A Cursed Ring
Most probably it was an old ring to inspire the trilogy of Lord of the Rings.
In 1929, the archaeologist Sir Mortimer Wheeler consulted the philologist John R. Tolkien to know more about the etymology of a word engraved in a gold faith from the Roman era, found in the 19th century far away from Lydney, and dating probably from the 4th century. The ring originally the property of a British Roman called Silvianus, it was apparently stolen by a person named Senicianus, upon whom Silvianus called down a curse.
A lead plaque of a type known as a “curse tablet” was discovered at the site of a Roman temple dedicated to the god Nodens (Celtic deity) at Lydney.
The plaque was inscribed with a curse:
“DEVO NODENTI SILVIANVS ANILVM PERDEDIT DEMEDIAM PARTEM DONAVIT NODENTI INTER QVIBVS NOMEN SENICIANI NOLLIS PETMITTAS SANITATEM DONEC PERFERA VSQVE TEMPLVM DENTIS”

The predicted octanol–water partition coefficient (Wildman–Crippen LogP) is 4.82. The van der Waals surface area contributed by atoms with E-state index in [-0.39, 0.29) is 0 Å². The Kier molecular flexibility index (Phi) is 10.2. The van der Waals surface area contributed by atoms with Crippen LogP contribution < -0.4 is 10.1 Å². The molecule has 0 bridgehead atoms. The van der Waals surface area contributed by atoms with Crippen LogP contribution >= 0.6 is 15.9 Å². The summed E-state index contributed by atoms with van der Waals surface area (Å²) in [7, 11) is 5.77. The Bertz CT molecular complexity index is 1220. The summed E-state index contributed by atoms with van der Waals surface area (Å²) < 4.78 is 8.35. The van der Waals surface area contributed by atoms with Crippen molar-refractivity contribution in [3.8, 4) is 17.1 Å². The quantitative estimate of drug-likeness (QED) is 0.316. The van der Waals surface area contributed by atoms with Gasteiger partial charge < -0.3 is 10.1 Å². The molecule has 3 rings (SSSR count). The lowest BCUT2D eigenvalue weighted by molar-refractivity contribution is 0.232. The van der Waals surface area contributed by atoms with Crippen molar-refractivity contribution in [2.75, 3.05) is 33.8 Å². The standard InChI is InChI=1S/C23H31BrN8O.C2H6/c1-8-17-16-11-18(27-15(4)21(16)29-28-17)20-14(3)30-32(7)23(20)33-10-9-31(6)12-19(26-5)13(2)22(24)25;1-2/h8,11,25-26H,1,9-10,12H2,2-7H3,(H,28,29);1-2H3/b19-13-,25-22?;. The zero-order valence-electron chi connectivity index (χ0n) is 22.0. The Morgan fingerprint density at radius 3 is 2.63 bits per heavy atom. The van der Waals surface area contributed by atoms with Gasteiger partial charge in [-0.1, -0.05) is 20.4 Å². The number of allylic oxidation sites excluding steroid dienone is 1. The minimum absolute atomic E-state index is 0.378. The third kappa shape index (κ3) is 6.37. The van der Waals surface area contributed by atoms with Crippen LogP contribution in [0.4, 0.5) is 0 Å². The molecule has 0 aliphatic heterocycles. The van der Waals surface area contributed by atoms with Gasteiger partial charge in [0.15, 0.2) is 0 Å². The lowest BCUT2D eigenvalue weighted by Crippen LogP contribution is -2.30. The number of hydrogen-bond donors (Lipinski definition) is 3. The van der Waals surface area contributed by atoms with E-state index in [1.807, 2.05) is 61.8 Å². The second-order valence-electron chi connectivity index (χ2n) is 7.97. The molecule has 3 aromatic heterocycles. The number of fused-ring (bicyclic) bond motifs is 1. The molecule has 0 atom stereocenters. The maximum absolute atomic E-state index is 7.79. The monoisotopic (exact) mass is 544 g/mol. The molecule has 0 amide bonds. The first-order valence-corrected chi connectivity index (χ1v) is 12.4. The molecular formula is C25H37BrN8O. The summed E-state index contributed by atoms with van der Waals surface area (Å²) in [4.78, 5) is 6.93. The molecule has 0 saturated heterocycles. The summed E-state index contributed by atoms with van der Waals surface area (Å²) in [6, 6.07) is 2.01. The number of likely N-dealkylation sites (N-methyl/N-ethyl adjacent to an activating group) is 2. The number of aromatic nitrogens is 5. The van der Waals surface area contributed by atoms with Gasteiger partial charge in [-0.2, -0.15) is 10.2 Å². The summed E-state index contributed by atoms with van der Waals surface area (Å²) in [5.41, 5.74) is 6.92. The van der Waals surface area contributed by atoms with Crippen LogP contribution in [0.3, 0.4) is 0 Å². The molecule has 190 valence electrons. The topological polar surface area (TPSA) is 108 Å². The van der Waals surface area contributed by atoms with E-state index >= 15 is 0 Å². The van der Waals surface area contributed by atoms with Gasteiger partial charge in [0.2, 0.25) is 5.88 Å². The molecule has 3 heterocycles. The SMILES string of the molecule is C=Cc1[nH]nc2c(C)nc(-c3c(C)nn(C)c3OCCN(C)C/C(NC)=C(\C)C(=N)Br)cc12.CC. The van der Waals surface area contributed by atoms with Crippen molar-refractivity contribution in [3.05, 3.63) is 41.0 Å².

[For the god Nodens. Silvianus has lost a ring and has donated one-half [its worth] to Nodens. Among those named Senicianus permit no good-health until it is returned to the temple of Nodens).
It is known that for his Trilogy Tolkien was inspired by the tetralogy “Der Ring des Nibelungen” by Richard Wagner, but it is indicative that in 1937, just seven years after that the writer had seen the ring of Senicianus, “The Hobbit” came to light.
The ring Senicianus is present at an exhibition at The Vyne, the seventeenth-century residence of Lor Sandys, Lord Chamberlain of Henry VIII, who assumes a bond between the ring and Tolkien’s work.